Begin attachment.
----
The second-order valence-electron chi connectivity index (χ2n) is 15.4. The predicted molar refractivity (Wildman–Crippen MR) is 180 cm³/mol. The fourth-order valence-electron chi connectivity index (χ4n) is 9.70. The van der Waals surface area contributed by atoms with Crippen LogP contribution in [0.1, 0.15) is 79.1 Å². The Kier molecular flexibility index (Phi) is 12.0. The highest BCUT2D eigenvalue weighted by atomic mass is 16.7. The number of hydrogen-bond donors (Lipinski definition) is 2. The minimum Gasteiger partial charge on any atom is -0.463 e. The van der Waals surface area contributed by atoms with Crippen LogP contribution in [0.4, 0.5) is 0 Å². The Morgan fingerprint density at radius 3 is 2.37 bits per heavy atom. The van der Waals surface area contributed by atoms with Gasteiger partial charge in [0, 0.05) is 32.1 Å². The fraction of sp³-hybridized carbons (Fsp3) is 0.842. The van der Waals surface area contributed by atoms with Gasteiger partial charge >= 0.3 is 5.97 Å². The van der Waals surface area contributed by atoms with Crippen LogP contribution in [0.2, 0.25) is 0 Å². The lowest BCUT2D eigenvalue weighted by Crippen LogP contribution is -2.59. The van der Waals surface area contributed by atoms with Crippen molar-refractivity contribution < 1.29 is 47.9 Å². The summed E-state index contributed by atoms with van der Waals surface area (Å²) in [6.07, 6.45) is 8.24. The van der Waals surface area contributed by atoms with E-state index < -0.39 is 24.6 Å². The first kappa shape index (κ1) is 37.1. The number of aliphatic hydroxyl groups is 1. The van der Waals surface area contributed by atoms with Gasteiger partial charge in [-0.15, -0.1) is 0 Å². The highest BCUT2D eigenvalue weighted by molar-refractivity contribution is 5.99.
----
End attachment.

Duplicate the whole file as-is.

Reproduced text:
The second-order valence-electron chi connectivity index (χ2n) is 15.4. The predicted molar refractivity (Wildman–Crippen MR) is 180 cm³/mol. The fourth-order valence-electron chi connectivity index (χ4n) is 9.70. The van der Waals surface area contributed by atoms with Crippen LogP contribution in [0.1, 0.15) is 79.1 Å². The Kier molecular flexibility index (Phi) is 12.0. The highest BCUT2D eigenvalue weighted by atomic mass is 16.7. The number of hydrogen-bond donors (Lipinski definition) is 2. The minimum Gasteiger partial charge on any atom is -0.463 e. The van der Waals surface area contributed by atoms with Crippen LogP contribution in [0.4, 0.5) is 0 Å². The Morgan fingerprint density at radius 3 is 2.37 bits per heavy atom. The van der Waals surface area contributed by atoms with Gasteiger partial charge in [0, 0.05) is 32.1 Å². The fraction of sp³-hybridized carbons (Fsp3) is 0.842. The van der Waals surface area contributed by atoms with Gasteiger partial charge >= 0.3 is 5.97 Å². The van der Waals surface area contributed by atoms with Crippen LogP contribution in [0.2, 0.25) is 0 Å². The lowest BCUT2D eigenvalue weighted by Crippen LogP contribution is -2.59. The van der Waals surface area contributed by atoms with Crippen molar-refractivity contribution < 1.29 is 47.9 Å². The summed E-state index contributed by atoms with van der Waals surface area (Å²) in [6.07, 6.45) is 8.24. The van der Waals surface area contributed by atoms with E-state index < -0.39 is 24.6 Å². The first kappa shape index (κ1) is 37.1. The number of aliphatic hydroxyl groups is 1. The van der Waals surface area contributed by atoms with Gasteiger partial charge in [-0.15, -0.1) is 0 Å². The highest BCUT2D eigenvalue weighted by molar-refractivity contribution is 5.99.